• Peer Pressure and School.  During the teenage years, friends and peers can have a strong influence. Teenagers who use drugs can persuade even those who don’t to try drugs for the first time. Poor performance at school or having poor social skills can put a child at further risk for using or becoming addicted to drugs. Many teens tend to obtain prescriptions from parents, friends or family members and divert them for nonmedical use.
  • Early drug use.  Drug use in young kids can cause damage to the brains.  Kids taking drugs at an early age may be more inclined to get addicted as they grow older.  Kids who have trouble paying attention, worry constantly, feeling depressed may have a higher chance of addiction.
  • Troubled relationships.  Children growing up with family troubles, not close to their parents or siblings may also raise the chances of addiction.
  • Income Level.  Survey shows that income level is also a significant risk factor for the development of substance abuse or addiction. Children growing up in poverty may also turn towards drugs or alcohol to cope or deal with trauma or self-medicate.

Signs and Symptoms of Drug Abuse

  • Spending more time with new friends or friends who drink or get high
  • Isolating from family and friends
  • Personality changes
  • Paying less attention or neglecting basic hygiene
  • Changes in sleeping habits
  • Frequently asking or borrowing money, or never having money
  • Extremely cautious about their possessions, including their bag and room
  • Going late to work/school or not showing up at all
  • Neglecting or losing interest in activities
  • Not showing interest in finding a job if jobless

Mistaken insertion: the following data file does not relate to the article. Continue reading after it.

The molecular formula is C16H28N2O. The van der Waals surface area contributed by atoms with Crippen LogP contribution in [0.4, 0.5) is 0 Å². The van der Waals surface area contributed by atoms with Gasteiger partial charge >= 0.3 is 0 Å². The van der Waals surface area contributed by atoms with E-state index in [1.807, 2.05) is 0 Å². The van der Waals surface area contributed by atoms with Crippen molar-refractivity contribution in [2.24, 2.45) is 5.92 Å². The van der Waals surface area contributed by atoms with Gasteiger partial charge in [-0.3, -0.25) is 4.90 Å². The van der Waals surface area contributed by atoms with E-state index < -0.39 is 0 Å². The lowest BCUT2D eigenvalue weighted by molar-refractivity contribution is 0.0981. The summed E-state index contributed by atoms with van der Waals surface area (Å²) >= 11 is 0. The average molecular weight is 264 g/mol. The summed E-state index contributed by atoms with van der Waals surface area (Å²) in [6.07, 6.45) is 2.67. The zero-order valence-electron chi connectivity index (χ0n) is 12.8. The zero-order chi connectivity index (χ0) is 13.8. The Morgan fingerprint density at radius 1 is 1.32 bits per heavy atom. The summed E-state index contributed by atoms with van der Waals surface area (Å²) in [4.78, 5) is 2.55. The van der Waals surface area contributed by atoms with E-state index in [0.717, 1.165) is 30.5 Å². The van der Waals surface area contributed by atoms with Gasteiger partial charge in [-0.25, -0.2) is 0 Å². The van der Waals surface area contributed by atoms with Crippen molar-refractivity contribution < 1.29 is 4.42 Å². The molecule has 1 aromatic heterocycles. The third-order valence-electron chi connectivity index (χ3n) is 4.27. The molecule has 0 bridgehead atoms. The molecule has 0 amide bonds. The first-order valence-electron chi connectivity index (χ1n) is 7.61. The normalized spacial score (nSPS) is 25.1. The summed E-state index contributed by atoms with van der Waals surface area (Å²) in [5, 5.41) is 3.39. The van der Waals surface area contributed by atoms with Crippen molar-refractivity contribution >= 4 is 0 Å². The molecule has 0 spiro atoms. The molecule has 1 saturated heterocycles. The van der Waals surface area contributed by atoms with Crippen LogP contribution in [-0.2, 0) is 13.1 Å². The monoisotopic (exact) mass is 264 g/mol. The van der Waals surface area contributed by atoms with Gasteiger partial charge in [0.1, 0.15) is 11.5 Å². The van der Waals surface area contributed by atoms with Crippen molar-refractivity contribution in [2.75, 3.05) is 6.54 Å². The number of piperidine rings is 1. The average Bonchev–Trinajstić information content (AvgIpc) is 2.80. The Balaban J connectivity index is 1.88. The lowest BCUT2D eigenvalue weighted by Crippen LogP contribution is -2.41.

• Lying about using drugs or drinking
  • Sneaking away to get euphoric or drunk
  • Issues with relationships or employment
  • Increased risk-taking

Withdrawal Symptoms

Stopping the use the substance or engage in the behavior often leads to withdrawal symptoms, which include:

  • Anxiety
  • Irritability
  • Tremors and shaking
  • Nausea
  • Vomiting
  • Fatigue
  • Loss of appetite

Withdrawal symptoms when ceasing alcohol or benzodiazepines suddenly or without medical supervision can be fatal.


Addiction is a chronic condition that affects psychologically and physically. Treatments can be complicated and time consuming, but it is effective. The treatment depends on the substance and the presentation of the addiction that varies person to person, and may require different management.

There are various ways to manage and resolve addiction, which include:

  • Behavioral therapy and counseling
  • Medication and drug-based treatment
  • Medical devices to treat withdrawal
  • Treating psychological factors such as depression
  • Continued care to reduce the risk of relapse

Addiction treatment is highly personalized and often involves counseling, medication, family and community support.

Drug Abuse Facts

Drug abuse and addiction not only affects individuals, but also can have detrimental consequences that affect their health, family, employment, communities, society and health care systems as a whole.

  • Drug abuse and addiction is a condition described by a self-destructive pattern of using a substance or alcohol that leads to significant problems and distress, which may include tolerance to or withdrawal from the substance.
  • Abusing alcohol or substances causes changes in behavior and the manner the brain works, especially in the areas governing judgment and reward. Continued substances abuse can be a warning sign that a person is beginning to lose control over their drug use.
  • Drug use disorder is quite common in the United States, affecting more than 8% of people at some point in their lives.
  • Most people voluntarily start using a drug or first engage in an activity. In most cases, addiction takes over and reduces self-control.
  • People tend to abuse any substance that results in a euphoric or high feeling.
  • Some of the most commonly abused substances like household cleaners are used as inhalants.
  • Substance use disorder involving any drug has devastating side effects, although specific physical and psychological effects of drug use disorder may vary based on the particular substance involved.